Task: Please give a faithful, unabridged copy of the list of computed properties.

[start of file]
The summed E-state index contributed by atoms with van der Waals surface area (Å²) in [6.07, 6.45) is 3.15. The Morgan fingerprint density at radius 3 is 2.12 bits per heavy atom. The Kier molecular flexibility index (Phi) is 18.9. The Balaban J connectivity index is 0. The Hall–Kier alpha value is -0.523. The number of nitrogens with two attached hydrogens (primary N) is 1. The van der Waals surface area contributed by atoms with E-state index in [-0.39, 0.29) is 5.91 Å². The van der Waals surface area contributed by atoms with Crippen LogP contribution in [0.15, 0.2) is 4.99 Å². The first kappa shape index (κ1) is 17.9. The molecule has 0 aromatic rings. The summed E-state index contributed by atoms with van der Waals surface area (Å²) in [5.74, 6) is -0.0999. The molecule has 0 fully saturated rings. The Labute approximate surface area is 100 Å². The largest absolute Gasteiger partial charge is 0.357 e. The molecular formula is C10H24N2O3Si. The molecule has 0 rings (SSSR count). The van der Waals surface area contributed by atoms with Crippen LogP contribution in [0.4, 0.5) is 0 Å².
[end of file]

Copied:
The summed E-state index contributed by atoms with van der Waals surface area (Å²) in [6.07, 6.45) is 3.15. The Morgan fingerprint density at radius 3 is 2.12 bits per heavy atom. The Kier molecular flexibility index (Phi) is 18.9. The Balaban J connectivity index is 0. The Hall–Kier alpha value is -0.523. The number of nitrogens with two attached hydrogens (primary N) is 1. The van der Waals surface area contributed by atoms with E-state index in [-0.39, 0.29) is 5.91 Å². The van der Waals surface area contributed by atoms with Crippen LogP contribution in [0.15, 0.2) is 4.99 Å². The first kappa shape index (κ1) is 17.9. The molecule has 0 aromatic rings. The summed E-state index contributed by atoms with van der Waals surface area (Å²) in [5.74, 6) is -0.0999. The molecule has 0 fully saturated rings. The Labute approximate surface area is 100 Å². The largest absolute Gasteiger partial charge is 0.357 e. The molecular formula is C10H24N2O3Si. The molecule has 0 rings (SSSR count). The van der Waals surface area contributed by atoms with Crippen LogP contribution in [0.4, 0.5) is 0 Å².